First, reach for the handbook. This will show you where the filler is for the reservoir that feeds the windscreen washer system.
Invest in dedicated screen wash rather than soap and water, as the latter will only smear and obscure your view. You can buy ready-mixed screen wash or concentrated versions that need diluting with water.
Open the car’s bonnet, locate the cap for the washer reservoir and top it up until you can see that the chamber is full – there should be a visible mark on your screenwash reservoir to indicate the maximum level – then replace the cap securely.
Let there be light: checking a car’s lights
With the car cleaned and the wipers and washer fluid in tip top condition, now take a moment to walk around your car and check all the lights are working correctly. It’s a legal requirement for them to be functioning and helps keep you and other road users safe.
It’s easiest to do this with someone else helping. Switch on the ignition, then turn on the sidelights. See that both the front sidelights and the taillights are functioning correctly. Next, switch to the dipped headlights and check both before turning on the main beam and ensuring that both bulbs are working.
Now, check any fog lights that are fitted to the car, as well as the indicators. And finally, apply the brake pedal and make sure the brake lights are in working order. If you don’t have anyone to lend a hand, park the back of the car against a wall or garage door and look to see the reflection of the lights.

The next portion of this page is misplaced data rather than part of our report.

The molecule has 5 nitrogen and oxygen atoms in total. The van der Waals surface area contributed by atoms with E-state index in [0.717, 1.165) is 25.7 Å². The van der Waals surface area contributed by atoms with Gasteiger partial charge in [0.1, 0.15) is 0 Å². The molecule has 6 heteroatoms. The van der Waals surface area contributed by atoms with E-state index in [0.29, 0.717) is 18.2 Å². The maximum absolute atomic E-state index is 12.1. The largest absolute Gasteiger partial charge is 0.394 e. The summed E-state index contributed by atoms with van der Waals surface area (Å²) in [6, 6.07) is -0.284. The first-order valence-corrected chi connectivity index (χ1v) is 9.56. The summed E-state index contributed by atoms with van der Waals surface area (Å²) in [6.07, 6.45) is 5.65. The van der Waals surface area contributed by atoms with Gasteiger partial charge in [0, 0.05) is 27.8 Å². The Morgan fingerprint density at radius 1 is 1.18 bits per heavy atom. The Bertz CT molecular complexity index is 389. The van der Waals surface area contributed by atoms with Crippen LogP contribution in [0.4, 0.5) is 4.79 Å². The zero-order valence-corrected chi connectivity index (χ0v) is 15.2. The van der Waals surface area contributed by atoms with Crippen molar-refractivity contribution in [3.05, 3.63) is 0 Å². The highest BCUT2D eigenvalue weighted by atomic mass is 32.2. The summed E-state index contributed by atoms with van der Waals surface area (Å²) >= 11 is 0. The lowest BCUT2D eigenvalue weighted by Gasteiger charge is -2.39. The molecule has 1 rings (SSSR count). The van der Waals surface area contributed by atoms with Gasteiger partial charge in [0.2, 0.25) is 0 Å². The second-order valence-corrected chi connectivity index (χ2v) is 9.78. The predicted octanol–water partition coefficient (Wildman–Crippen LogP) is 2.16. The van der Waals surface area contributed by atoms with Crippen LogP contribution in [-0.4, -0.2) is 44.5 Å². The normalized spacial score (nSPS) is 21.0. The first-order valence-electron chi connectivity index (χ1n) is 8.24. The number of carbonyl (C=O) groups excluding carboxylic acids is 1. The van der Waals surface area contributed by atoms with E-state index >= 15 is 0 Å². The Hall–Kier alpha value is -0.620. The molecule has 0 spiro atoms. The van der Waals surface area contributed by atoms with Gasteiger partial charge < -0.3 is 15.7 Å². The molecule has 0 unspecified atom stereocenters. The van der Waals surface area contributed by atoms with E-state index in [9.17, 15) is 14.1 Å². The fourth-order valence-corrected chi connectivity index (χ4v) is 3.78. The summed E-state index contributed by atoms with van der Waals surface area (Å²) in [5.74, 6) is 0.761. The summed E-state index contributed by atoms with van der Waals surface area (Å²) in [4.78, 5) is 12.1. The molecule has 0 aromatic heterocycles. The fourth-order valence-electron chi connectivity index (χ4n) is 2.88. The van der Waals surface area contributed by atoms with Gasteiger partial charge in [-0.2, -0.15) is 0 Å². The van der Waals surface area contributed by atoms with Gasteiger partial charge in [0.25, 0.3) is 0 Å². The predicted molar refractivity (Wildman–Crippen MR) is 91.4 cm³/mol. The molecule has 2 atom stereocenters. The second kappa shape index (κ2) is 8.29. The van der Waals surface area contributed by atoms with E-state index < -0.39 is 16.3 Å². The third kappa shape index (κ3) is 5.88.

If any bulbs aren’t working, see your vehicle handbook for instructions on how to change them. Alternatively, your nearest Honda dealer or garage can carry out the work, especially for more complex tasks.
A simple guide to checking tyre pressures and tread depth
The law says the minimum tread depth for tyres is 1.6mm. That’s to make sure your vehicle grips the road surface securely in all driving conditions.
But how do you know if your tyres are worn down that far? A simple trick is to look for what are known as ‘tread wear indicators’ on the tyres. These are small rubber blocks that sit between the channels of the tyre tread. If the tread is close to being flush with the blocks, you know it’s time to shop for replacement tyres.
Alternatively, try the 20 pence hack, as demonstrated in the video. Or invest in a tyre tread depth measuring tool; these cost from around £2 and are a quick and easy way to check that your car’s tyres are safe and fit for the road.
A final tip is to remember to check if the tread is deep enough across the full width of the tyre.
You should also take some time to visually check over the tyres to ensure that there are no splits or bulges in the rubber that could indicate further problems with the tyre.
If in any doubt, your local garage would be happy to perform a tyre check and advise on any further course of action.
Check the manufacturing date of your tyres
The date your tyres were made will be on each tyre’s sidewall. It’s worth checking because as tyres age, they effectively become brittle, which is why tyre manufacturers recommend replacing them after 10 years regardless of the tread depth.
The manufacturing date takes the form of four numbers usually preceded by the letters DOT. These numbers represent the week number and year, so 3410 will be week 34, 2010. A good tip is to also use that information to make sure you're buying new tyres with the longest shelf life possible.
HOW TO: jump start a car with a flat battery
Did you know that a flat battery is one of the top reasons vehicle recovery companies are called out to help drivers?
Draining a battery is easily done; leave on lights by mistake and you could return to a lifeless vehicle.